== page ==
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Tuesday, March 23, 2010

Reflection on 1 Cor 4-6

Having addressed the problems of the Corinthian Church is the past two chapters, Paul now begins to move into his teaching about how to fix said problems. In the following chapters there is heavy implications about living a virtuous life.

Trustworthiness--Paul says first (4:2) that stewards must be trustworthy. This is ever so important because people must be able to trust that the words we speak, and the actions that we do are in accordance with the Truth of Christ. Being trustworthy is also especially important in the second virtue:

Right Judgement--Paul states "do not pronounce judgment before the time", and that all judgment really comes from the Lord (4:5). However, being Christians there are times when we are called to exercise right judgment, especially when calling someone to greater holiness, or in preventing someone from hurting the Church as a whole. Paul deals with this in chapter 5 when he talks about the effects of Sexual Immorality on the Church. He states that these people MUST be judged and that such is a sin is even worse to associate with than robbers, greed, and idolaters. He states that even one speck can ruin the holiness of the whole (5:6). He even condones kicking such a person out! This seems radical and a last resort, for of course the purpose of the Church is to bring people to Christ, not keep them from Him. However, when the acts of one jeopardize the holiness of the whole, he must be let go. The Church has shown this in the past through the practice of excommunication in extreme circumstances. I recently had to ban a youth from the program for the rest of the year. I didn't want to, but I had to--and this gives biblical weight to the decision I had to make. All we can do for such people is pray for them. Finally, part of exercising right judgement is knowing when and where to do so. Like Paul says in Chapter 6--we don't bring matters between believers to be judged by unbelievers... that's just stupid.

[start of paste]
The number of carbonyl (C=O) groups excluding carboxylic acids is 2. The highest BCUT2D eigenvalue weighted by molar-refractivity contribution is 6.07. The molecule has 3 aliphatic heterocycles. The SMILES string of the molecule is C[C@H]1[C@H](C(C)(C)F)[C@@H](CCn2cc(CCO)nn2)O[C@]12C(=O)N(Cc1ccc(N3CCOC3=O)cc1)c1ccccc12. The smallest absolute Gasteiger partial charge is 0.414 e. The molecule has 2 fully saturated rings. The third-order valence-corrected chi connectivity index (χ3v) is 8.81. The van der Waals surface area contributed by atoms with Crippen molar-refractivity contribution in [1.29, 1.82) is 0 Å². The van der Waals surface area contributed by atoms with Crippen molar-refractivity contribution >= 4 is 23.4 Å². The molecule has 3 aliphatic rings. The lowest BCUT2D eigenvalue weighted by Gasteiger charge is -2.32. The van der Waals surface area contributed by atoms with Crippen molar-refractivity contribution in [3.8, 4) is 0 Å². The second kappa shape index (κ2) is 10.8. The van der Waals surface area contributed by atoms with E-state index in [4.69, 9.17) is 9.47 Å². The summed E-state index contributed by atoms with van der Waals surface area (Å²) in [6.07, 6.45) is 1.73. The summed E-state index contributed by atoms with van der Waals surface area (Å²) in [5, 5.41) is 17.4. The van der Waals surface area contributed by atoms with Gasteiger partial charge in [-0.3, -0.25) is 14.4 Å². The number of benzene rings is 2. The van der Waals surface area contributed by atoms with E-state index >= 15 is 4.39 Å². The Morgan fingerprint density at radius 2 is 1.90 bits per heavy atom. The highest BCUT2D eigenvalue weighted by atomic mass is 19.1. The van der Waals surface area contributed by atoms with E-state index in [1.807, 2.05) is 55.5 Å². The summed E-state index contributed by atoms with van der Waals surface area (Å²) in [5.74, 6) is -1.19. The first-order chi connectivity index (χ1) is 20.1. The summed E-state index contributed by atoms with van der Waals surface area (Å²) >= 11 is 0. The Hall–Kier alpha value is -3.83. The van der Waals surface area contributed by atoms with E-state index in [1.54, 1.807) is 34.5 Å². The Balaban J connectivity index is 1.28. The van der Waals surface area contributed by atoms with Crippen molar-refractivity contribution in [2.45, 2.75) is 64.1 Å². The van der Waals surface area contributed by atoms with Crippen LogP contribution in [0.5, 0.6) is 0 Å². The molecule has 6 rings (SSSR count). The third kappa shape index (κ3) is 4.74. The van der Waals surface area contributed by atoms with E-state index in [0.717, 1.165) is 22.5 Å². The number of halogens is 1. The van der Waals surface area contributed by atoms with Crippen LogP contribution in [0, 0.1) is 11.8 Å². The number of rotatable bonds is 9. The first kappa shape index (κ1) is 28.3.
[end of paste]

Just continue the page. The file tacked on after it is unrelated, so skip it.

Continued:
Chastity--Obviously if sexual immorality stains the entire church, we should be chaste, living our lives according to the sexual guidelines of our current vocation.

Humility--The second half of Chapter 4 deals with the virtue of Humility, arguably the most important Christian and Contrary Virtue. Paul blatantly points out that all things we have are gifts, so why would we boast? Silly Corinthians. Verses 10-13 are beautiful as Paul outlines the dichometric qualities of the Apostles with those of "normal believers" in that all the Apostles do would seemingly be negative to most of society (foolish, weakness, disrepute, hunger, thirst, etc.) but because all are done in Christ, they are made righteous by them.

Freedom--Finally Paul talks a bit of freedom, which is again in conjunction with right judgment. The phrase "all things are lawful for me" at first threw me for a loop, for how can all things be lawful? However, after doing some research with some Biblical Commentaries, I realized that this statement is said by the Corinthians. In other words, it highlights the Corinthians' distorted view of freedom as being "able to do what one wants" rather than "able to do the good". Therefore, while freedom of will allows us to do what we will, the freedom allotted to us by Christ does not. Because our bodies are a temple and made to glorify God, we should actively engage that which glorifies God, and actively flee from that which does not. It sometimes takes right judgment to decide which is which.

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